For the Love of Money- How to Get and Keep Your Grant
Updated: Dec 19, 2020
Money. They say it makes the world go round. When you run a nonprofit, the pressure to keep an influx of money coming in the door is overwhelming because so many people and organizations depend on your programs.
It takes a lot of work to get grant funding. Don't lose your grand funding because you overlooked small details. Invest in not only getting, but keeping your hard-earned dough:
Invest in a Grant Seeking and Relationship Building Strategy
Building a Grant Seeking Strategy and Relationship Building Strategies are worthwhile investments of time and money. Create your Grant Seeking Strategy by thinking through and writing down your plan to pursue grants this year. You can engage a grant writer or nonprofit consultant or do it on your own, however it is MUCH better to engage a professional. Their outside viewpoint opens the door to opportunities that aren't always as obvious.
After creating a Grant Seeking Strategy, use this strategy to form your relationship-building strategy. Who do I need to connect with? What collaborations would be helpful? Building and maintaining relationships with current and potential funders are key to receiving grants years over year.
Track Your Impact- Stat
In the world of grants, you have to tell, sell, execute and prove that the funder is investing in an organization that is upholding its mission. One way to accomplish this is to continuously track and measure your community impact. Did you distribute 100,000 pairs of socks to 75,000 members of the homeless community? Track it. Over 500 girls benefitted from your STEM program last year? Measure it.
Running your program without tracking your outcomes makes it difficult to tell your story to current and potential funders. Hence, you may no be considered to receive funds in the next grant cycle because you couldn't demonstrate the impact of your project this grant cycle. It also makes it difficult to ....(next section).
Complete Your Reports
After winning a grant, most funders require submitted reports at set intervals during or after the conclusion of the project. It's a way to communicate - "Hey, we said we were going to do something in the proposal and this is what we actually did."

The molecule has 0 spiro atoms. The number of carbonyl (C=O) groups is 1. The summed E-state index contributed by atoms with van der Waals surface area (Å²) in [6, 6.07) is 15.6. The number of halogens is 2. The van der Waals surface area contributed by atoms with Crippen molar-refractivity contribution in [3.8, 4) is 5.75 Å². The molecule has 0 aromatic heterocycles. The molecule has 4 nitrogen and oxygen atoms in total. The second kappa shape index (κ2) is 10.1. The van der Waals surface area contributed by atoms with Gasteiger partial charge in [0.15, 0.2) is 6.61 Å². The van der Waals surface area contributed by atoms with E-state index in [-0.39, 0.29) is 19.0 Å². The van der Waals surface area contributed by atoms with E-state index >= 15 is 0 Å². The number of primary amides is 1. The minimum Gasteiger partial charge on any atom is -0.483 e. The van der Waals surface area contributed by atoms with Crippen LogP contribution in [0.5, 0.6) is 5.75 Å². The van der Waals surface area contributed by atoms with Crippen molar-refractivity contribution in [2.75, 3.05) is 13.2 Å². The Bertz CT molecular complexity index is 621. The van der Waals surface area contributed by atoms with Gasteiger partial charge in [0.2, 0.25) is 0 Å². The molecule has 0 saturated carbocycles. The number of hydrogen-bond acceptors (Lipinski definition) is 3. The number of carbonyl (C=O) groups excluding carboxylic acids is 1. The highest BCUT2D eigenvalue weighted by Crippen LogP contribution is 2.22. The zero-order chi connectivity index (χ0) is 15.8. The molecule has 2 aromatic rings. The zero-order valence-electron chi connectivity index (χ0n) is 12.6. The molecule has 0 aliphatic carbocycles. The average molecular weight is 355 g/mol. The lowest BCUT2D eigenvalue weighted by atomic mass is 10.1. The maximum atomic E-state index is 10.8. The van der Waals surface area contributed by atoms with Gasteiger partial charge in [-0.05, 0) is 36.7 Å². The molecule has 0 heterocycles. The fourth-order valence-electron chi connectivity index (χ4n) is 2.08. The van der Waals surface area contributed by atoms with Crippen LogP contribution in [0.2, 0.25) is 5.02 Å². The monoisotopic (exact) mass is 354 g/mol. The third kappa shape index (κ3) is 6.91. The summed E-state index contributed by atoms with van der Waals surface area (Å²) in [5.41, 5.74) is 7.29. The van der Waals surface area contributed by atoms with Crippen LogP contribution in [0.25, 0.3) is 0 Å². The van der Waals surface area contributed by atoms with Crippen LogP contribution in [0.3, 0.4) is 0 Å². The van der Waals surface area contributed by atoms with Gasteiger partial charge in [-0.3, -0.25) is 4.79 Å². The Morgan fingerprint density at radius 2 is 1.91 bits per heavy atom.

This is why it is really important to be truthful and realistic in your grant proposal. No one wants you to promise the sun, moon, and stars in the proposal and when the report is shared, it's filled with disappointing results- not because you didn't do well, but because you overpromised.
Speaking of being truthful, if you run into a snag during your project- speak up. Don't wait until the report to share with the funder that a problem has arisen. If funds go unused or if a need arises to use funds in a different way than outlined in the proposal, contact the funder immediately. Never spend money in a way not outlined in the proposal without getting permission from the funder (preferably in writing).
Most importantly, turn in your report on time. If a monumental crisis has arisen, contact the funder and ask for an extension.
Invest in and Consistently Use A Grant Management System
Speaking of reports, invest in a grant management system. Investing in a grant management system may be the easy part (everyone has Excel at the bare minimum), but consistently using the system is a different matter.
Research a grant management system that is within your budget that can track outcomes and report due dates. Some may be stand-alone or tied into other systems such as CRM systems, Volunteer Management Systems, etc.
Regardless of your chosen system, the best way to improve consistency is by adopting a cloud base system for easy access (even better if they have a mobile app), creating policies and procedures for its use, and training staff and volunteers.
Shavonn Richardson, MBA is Founder of Think and Ink Grant Consulting™ www.thinkandinkgrants.com. She is a grant writer, nonprofit consultant, speaker and an active member of the Grant Professionals Association.
Learn more about grant management here.